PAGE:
Effective communication, adequate assessments, and critical thinking vital to ensure quality of care


Deputy Commissioner, Rose Wall has found Golden Pond Private Hospital and a registered nurse in breach of the Code of Health and Disability Services Consumers’ Rights (the Code) for poor care provided to a woman in their care, following a serious fall.

A woman in her eighties at Golden Pond Private Hospital (Golden Pond) fell when she was being transferred by a single healthcare assistant via a standing hoist. The healthcare assistant informed a nurse about the incident at the time, but the nurse did not assess the woman for injury or keep clear and accurate records about the incident.

Following her fall, there were several signs the woman’s condition was deteriorating. However, a lack of critical thinking by the staff involved in her care resulted in a three-day delay in assessment of the woman’s injury, and diagnosis and treatment of her fractured left femur.

This case highlights the importance of effective communication between nursing and support staff, adequate assessments following an adverse event, and critical thinking.

Ms Wall noted the woman was highly vulnerable as she was unable to communicate or advocate for herself, and therefore was reliant on others to protect and keep her safe.

“In circumstances where people are less able to articulate their needs or communicate a change in their condition, they are reliant on the registered nurses and support staff caring for them to draw upon both their clinical expertise and robust assessment tools to identify problems and objectively measure their significance.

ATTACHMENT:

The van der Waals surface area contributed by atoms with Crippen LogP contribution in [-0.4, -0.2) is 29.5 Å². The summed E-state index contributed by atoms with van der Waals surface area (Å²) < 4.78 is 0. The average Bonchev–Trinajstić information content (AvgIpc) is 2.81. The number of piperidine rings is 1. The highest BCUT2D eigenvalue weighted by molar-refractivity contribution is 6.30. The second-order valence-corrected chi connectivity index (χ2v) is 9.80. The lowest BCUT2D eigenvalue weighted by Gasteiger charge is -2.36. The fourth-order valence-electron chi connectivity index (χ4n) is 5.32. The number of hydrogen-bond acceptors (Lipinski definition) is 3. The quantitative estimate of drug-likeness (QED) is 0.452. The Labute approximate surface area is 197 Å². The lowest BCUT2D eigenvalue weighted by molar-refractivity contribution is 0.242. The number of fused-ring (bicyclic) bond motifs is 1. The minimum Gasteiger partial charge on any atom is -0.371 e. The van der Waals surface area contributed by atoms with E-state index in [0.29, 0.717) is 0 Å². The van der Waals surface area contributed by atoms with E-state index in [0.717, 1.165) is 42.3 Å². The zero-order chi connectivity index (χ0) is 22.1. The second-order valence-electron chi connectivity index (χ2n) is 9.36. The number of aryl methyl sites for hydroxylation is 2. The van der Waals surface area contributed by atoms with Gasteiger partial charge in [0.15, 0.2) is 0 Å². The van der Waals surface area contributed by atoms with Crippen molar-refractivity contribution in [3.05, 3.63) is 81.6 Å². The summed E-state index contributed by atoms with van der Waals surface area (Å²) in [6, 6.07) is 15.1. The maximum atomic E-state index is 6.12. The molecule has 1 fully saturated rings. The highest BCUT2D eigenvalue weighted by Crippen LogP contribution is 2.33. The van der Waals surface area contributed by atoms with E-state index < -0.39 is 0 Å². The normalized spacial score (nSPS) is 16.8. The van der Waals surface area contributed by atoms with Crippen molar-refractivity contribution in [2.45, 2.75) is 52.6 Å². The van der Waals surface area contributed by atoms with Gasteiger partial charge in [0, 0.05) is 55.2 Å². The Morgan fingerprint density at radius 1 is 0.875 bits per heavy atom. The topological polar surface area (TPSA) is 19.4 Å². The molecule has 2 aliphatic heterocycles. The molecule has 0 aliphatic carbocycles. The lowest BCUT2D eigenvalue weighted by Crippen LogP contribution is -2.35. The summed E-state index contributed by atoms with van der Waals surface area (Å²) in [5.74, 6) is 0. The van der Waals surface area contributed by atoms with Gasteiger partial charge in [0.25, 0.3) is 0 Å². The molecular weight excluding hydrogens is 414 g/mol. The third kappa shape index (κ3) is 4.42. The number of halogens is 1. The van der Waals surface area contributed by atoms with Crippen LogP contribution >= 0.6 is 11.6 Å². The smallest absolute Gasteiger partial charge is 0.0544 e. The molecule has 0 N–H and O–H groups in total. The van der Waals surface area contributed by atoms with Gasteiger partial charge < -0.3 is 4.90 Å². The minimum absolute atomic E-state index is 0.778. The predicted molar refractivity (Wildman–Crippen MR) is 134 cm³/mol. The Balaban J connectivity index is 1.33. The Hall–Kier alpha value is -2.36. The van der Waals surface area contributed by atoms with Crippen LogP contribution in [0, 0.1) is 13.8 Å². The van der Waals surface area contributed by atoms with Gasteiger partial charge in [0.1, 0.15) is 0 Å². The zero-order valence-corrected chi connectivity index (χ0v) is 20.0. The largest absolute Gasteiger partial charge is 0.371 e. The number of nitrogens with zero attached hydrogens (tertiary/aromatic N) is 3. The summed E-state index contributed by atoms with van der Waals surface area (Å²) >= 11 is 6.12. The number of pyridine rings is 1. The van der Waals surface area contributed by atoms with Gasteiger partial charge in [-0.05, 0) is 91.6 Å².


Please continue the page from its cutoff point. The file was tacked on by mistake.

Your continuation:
“It also requires all staff to recognise the importance of escalating issues in a timely manner. It is Golden Pond’s ultimate responsibility to have in place processes and systems that enable the delivery of safe and appropriate care,” says Ms Wall.

Ms Wall recommended that Golden Pond provide its nursing staff with training on documentation and effective handovers, and implement a formal training program for relevant staff, developed in conjunction with Te Whatu Ora – Health New Zealand (previously the DHB), and/or HealthCERT.

She further recommended that Golden Pond undertakes a review of all its clinical policies, procedures, and guidelines, to ensure they are consistent with current accepted practice.

Ms Wall also recommended that Golden Pond provide a written apology to the woman’s family for the deficiencies in care outlined in the report.

Changes have been made by Golden Pond since the events in this case. The Ministry of Health certification audit was undertaken in March 2021 with no areas identified as requiring improvement. Golden Pond was found to be compliant with the Health and Disability Services Standards and was certified for a four-year term, ending 2 June 2025.

“I am pleased to see that a number of changes have been made by Golden Pond since the events.
“In my view, robust policies and procedures in an aged-care setting are basic and fundamental to ensure older people receive appropriate services to their needs. These are vital to ensure staff receive adequate guidance and support to provide safe and effective health services on a consistent basis,” says Ms Wall.

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